Archive for the ‘Comics’ Category
I thought the Alice XZ images on the exclusive S9 steelbook were the same as the images on the 2015 SDCC exclusive comic.
They are not. One gorgeous Capaldi remains out of reach. 😦
SDCC exclusive covers (I have one):
So close, and yet…
It’s crazy how long it’s taken me to share this gem:
Yes, like a true obsessive I went on ebay and finally – finally! – acquired that Alice XZ 2015 SDCC exclusive – along with the 2016 as a bonus! And I didn’t pay an entirely stupid amount of money! (Moderately stupid, maybe, it’s a matter of opinion. Art has value.)
Both are gorgeous, and the stories inside are fun too. The likenesses are among Zhang’s best. She’s improving as an artist, and I think she has a special affinity for this Doctor. Something about his darkness, and his crags and curls, speaks to her special talent.
The only missing piece now is the 2015 companion piece with Clara on the cover. It’s not a priority, as I understand it has the same story inside as the Doctor cover, and given a choice I’d pick this one. Still, I’ll acquire it if I get a chance, as it’s equally gorgeous.
No new covers on the slate for Alice at the moment, but you can bet I’ll be keeping an eye out.
The writers of the Titan Doctor Who series have way too much fun in their job.
(What follows may be considered spoilery for regular comic readers. Proceed with caution.)
I’ve mentioned before I collect Alice XZ covers. I hadn’t been paying attention lately, but when a new comic shop opened in my neighborhood, I glanced online to see what I’d been missing. Turns out there were three new items out with Alice’s covers, one of which was on the shelf: The Twelfth Doctor Year 2, Issue #1
The gorgeous cover is only the first piece of fun I found. #2 occurred on the very first page of the story itself, where the name and face of the character surprised and delighted me:
The likeness is unmistakeably Christel Dee, host of Doctor Who: The Fan Show. (Later the character is given the surname Dean.) I can only imagine Christel’s fangirl delight at being so immortalized.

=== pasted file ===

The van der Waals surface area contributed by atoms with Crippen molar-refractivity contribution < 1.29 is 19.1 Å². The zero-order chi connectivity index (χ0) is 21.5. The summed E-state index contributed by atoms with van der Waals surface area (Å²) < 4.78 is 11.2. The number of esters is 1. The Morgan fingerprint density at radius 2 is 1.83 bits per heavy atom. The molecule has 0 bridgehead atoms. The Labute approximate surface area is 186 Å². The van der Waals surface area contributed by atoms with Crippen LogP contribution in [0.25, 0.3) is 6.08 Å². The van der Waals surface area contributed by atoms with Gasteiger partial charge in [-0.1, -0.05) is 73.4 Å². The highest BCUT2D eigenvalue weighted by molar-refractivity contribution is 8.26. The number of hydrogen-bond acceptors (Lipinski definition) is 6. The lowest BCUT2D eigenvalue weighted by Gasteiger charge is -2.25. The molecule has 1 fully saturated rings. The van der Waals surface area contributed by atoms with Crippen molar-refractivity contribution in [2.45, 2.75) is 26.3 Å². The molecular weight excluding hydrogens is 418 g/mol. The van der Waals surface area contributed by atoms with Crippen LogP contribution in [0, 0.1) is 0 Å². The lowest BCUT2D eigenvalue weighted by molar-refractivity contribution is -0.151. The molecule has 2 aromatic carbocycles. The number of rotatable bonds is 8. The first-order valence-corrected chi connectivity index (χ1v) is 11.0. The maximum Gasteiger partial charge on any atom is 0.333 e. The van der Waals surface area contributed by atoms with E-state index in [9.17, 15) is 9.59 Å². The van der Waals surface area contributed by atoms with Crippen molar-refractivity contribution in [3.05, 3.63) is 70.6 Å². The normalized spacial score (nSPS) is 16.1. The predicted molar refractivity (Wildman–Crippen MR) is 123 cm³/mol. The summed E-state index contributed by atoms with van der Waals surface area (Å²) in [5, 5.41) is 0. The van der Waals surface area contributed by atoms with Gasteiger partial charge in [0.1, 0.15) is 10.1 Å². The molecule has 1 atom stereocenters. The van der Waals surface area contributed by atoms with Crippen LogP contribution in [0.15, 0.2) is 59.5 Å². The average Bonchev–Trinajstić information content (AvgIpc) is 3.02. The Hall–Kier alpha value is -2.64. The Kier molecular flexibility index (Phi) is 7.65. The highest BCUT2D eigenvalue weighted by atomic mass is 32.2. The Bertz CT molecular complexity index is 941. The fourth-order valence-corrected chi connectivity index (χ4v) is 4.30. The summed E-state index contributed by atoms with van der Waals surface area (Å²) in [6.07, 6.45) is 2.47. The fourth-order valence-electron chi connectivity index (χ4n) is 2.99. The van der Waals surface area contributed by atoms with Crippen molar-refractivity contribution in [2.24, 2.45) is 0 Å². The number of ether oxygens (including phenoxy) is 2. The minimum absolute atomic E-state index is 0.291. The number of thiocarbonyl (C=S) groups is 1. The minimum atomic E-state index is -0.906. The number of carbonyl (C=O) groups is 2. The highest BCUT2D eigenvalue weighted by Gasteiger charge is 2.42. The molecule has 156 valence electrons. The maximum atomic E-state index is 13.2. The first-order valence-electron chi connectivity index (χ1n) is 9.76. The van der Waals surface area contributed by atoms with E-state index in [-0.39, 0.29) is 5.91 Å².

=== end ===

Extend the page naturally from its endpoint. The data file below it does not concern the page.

And there’s more! A few pages later, the Doctor slurps a Pan Galactic Gargle Blaster – a drink concocted by former Doctor Who writer and script editor Douglas Adams for his most famous creation, The Hitchhiker’s Guide to the Galaxy – to the ongoing affront of an angry alien, whose name he doesn’t quite recall:
Those are Marvel references: Janet van Dyne, the Wasp – or Hope, her daughter and successor – and Victor von Doom, antagonist of the Fantastic Four. That Marvel once published Doctor Who comics, and that Marvel is the latest landing pad of Doctor David Tennant (via Jessica Jones), are meta bonus.
And the story’s good too. I can’t personally justify buying serial comics, but it’ll be a tough wait for the trade.
The shop owner is ordering for me the two issues he didn’t have in stock: Tenth Doctor Year 2, issue 6, and Eighth Doctor #1:
And still to come: the Fourth Doctor, due next month:
Always so much to look forward to. 🙂
Something else that After Life brought to my attention: the Eleventh Doctor’s kindness.
After their initial brief and chaotic meeting, the Doctor returns to Alice because he thought she looked sad. She is sad, terribly sad; he makes her a cup of tea, and in her words:
“He didn’t make silly remarks, or condescend, or judge, or pity, or act like he was the most important one in the room. He just listened.”
Of the modern Doctors at least, only the Eleventh Doctor ever listened. Only Eleven ever hugged a sobbing companion and offered words of comfort (‘Vincent and the Doctor’). Mostly the Doctor has no time for human feeling; only Eleven ever put aside his own self-importance to make room for another’s grief. It’s a trait he shares with his strongest influence, the Second Doctor.